Roger Sherman

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When a series of individuals with private information announce public predictions, initial conformity can create an “information cascade” in which later predictions match the early announcements. This paper reports an experiment in which private signals are draws from an unobserved urn. Subjects make predictions in sequence and are paid if they correctly(More)
This paper analyzes an auction in which bidders see independent components of a common prize value. The Nash equilibrium for two rational bidders is shown to be independent of risk attitudes. The information structure allows explicit calculation of an alternative equilibrium in which naive bidders do not correctly discount the value of the prize, contingent(More)
If the value of a commodity is unknown, a prospective buyer must realize that a bid based on an overestimate of its value is likely to be accepted. In this situation, merely finding out that one’s bid is accepted may cause one to reduce the estimate of a commodity’s value, so winning an auction can bring a feeling of regret. Acceptance of a bid is an(More)
This paper describes an incentive mechanism that is shown to enforce the use of Ramsey prices by multiproduct monopolies. The constraint given is simple. It limits information requirements on the regulatory agency to bookkeeping data of the firm. Its implementation could be easily controlled by outside courts or auditors. The process, therefore, makes use(More)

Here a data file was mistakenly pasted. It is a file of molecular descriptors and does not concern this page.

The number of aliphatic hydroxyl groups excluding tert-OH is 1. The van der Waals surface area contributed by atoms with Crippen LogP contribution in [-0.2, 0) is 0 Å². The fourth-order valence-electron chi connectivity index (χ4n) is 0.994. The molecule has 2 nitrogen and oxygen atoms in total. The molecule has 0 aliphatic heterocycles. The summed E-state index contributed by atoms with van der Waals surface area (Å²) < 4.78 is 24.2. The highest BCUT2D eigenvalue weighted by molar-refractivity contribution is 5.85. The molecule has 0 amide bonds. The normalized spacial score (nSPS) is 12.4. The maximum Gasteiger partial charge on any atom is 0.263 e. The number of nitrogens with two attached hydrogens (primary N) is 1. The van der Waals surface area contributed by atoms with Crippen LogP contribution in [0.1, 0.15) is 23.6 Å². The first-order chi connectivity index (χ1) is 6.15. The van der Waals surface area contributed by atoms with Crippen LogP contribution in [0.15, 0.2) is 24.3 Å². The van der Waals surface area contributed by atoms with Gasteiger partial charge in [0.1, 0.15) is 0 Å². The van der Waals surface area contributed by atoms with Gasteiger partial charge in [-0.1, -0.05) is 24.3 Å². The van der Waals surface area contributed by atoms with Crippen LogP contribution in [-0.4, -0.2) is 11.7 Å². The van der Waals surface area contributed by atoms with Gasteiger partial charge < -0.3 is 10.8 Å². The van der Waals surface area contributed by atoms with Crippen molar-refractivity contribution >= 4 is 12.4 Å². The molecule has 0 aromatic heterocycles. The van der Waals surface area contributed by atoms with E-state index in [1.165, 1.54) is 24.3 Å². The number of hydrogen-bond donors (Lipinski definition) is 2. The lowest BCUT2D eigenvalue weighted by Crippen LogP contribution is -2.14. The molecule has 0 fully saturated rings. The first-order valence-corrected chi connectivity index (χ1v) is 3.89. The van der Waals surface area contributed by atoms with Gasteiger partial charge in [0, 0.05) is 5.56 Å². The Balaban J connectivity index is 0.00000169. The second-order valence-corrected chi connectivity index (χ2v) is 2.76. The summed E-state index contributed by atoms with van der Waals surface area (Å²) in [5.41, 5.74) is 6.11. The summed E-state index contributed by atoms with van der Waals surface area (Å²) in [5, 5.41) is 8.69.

This paper analyzes the impact of advertising on consumer demand. Extant theories postulate that higher advertising expenditures signal either best buys or more experience quality embodied in the product or, alternatively, that persuasive advertising can be a substitute for experience quality. Based on the equilibrium relationships in these theories between(More)
The least restrictive alternative concept is widely used in mental health law. This paper addresses how the concept has been applied to treatment decisions. The paper offers both a legal and a behavioral analysis to some problems that have emerged in recent years concerning the selection of behavioral procedures used to change client behavior. The paper(More)
In a noncooperative oligopoly with price-setting firms, tacit collusion is present when prices and profits exceed the "competitive" levels determined by a Nash equilibrium in prices. Such tacit collusion has been observed in oligopoly experiments with product differentiation. This paper discusses several equilibrium models of tacitly collusive behavior,(More)
In early 2004, the U.S. Government initiated the Medicare Discount Drug Card Program (MDDCP), which created a market for drug cards that allowed elderly and handicapped subscribers to obtain discounts on their prescription drug purchases. Pharmacy-level prices for many drugs were posted on the program website weekly from May 29, 2004 to December 31, 2005,(More)